Member since 12/5/06
Date: 7/18/13 9:28 AM
I get that French seams will waterproof seams. My dilemma is how to waterproof zigzag stitches around velcro. My first solution is to make the inside front yoke longer and then place the diaper on the outside of that yoke (instead of using it as a pocket for the diaper). This probably only makes sense to others making diaper covers!
Someone suggested seam sealant (like the stuff used by campers for tent seams).
Any other ideas?
Indecision may or may not be my problem. -Jimmy Buffet
Member since 4/13/12
1 member likes this.
Date: 7/18/13 1:02 PM
I would try emailing or calling Seattle fabrics in Seattle, Wa. They deal with all types of outdoor and waterproof fabrics.
Member since 12/10/11
Date: 7/18/13 4:01 PM
Seattle Fabrics sells an waterproof sealant that I've used for seams on a neoprene vest. You can get it from Amazon too. McNett Aquaseal
It dries pretty thick so on something like PUL and diapers I'd want to be careful to apply a very thin line of it. Also it can be tough to reopen a tube once you've used it and put the cap back on. Clean the inside of the cap and the outer part of the tube that attaches to the cap with rubbing alcohol before you close it.
I've been using my neoprene vest for a couple of months with no problems so I'd say so far it works.
New Ovation!! Now a Babylock girl almost all the way - Ellegante 3, Evolution, and Melody. Plus a Sailrite LSZ-1 for those heavy duty projects
Member since 8/24/02
Date: 7/18/13 9:52 PM
I never had complaints from the mamas I made covers for, and I didn't seal the seams. I have heard of people using seam seal tape.
but Seam sealant in a tube is messy and ugly when it dries.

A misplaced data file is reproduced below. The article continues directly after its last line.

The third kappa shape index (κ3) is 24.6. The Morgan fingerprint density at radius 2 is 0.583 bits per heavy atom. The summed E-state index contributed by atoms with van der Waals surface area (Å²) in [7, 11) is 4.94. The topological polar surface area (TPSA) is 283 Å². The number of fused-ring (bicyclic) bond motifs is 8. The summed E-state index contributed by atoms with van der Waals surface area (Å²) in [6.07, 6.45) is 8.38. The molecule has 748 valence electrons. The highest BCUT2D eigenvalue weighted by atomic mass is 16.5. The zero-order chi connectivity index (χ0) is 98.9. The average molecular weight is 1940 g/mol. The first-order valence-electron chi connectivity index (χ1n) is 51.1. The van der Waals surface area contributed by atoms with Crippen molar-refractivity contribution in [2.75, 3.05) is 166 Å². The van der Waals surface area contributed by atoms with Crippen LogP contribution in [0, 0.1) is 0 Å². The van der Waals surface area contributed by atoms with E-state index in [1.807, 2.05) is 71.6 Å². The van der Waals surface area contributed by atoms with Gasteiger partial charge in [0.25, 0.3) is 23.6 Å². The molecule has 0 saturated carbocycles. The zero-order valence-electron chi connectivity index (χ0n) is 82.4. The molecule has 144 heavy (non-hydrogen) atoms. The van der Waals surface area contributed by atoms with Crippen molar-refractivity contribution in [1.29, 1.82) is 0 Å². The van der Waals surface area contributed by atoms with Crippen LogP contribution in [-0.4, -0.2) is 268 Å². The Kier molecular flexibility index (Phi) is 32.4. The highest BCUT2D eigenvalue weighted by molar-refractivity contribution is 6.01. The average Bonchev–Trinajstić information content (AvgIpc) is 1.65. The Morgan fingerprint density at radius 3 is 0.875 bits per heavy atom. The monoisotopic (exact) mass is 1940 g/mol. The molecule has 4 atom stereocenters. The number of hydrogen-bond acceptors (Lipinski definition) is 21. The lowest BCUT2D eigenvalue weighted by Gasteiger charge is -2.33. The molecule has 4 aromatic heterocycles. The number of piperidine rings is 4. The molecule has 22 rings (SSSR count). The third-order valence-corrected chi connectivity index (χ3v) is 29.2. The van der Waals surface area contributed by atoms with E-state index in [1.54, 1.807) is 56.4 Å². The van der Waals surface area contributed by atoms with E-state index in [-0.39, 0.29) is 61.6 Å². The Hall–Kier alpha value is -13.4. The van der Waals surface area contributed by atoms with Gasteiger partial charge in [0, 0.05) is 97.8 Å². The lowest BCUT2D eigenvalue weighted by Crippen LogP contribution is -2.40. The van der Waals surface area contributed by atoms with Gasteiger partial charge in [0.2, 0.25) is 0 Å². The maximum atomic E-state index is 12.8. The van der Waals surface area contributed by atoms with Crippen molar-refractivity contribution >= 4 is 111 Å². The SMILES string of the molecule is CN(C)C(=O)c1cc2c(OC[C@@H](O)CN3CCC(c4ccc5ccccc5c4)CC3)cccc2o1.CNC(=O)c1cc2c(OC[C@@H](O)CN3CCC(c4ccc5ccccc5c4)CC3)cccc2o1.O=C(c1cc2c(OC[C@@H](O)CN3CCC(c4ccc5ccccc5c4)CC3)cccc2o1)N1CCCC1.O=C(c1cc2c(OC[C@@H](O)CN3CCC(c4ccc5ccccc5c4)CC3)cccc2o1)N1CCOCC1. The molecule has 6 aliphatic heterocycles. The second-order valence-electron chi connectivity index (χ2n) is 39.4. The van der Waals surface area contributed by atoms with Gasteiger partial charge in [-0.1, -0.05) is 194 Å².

After looking at my review, I realized when I embroider the diaper cover I make a patch out of PUL on the inside
Here's a review of a diaper and cover I made
Here's how to embroider a PUL diaper cover to make it waterproof, maybe you can do the patch with the velcro toopul patch
-- Edited on 7/18/13 9:58 PM --
My grandmother taught me to sew when I was 10, and I've been sewing ever since.
Member since 7/17/13
2 members like this.
Date: 7/18/13 9:57 PM
My sister makes MCN (modern cloth nappies) AI2's here in Aus, and she doesn't use seam sealant at all, either on the legs or the fasteners. She uses snaps, and therefore can have up to 12 punctures in the front that might leak, but she has never had a problem. Her opinion is, if the nappy is wet enough to leak through at the snaps, its been on the child too long and needs changing anyway.
the barefoot seamstress ..... smelling vaguely of lavender and mothballs, and desperately craving chocolate.
District of Columbia USA
Member since 5/10/06
Date: 7/18/13 11:16 PM
I agree with diane s that iron-on seam sealing tape is much nicer than liquid seam sealant. I purchased mine from Quest Outfitters (ugly website, great products and service; no affiliation). There's no photo of it, but it's the first item on the linked page.
That said, I don't think you get enough additional protection to make sealing the seams on diaper covers worth it. I've heard some advice to put the cover through the dryer just once after you finish it to kind of melt the thread into the seam, but the seams are not going to leak in any meaningful way.
You might experiment with sewing some scrap pieces together and then making them into a bowl to hold water and see how slowly and how little water leaks through the seam. It's pretty surprising!
2007: purchased 115+, sewed 105+
So close to parity, yet so far
Trying again in 2008
Yards purchased: 133
Yards sewn: Somewhere around 95
2009? I give up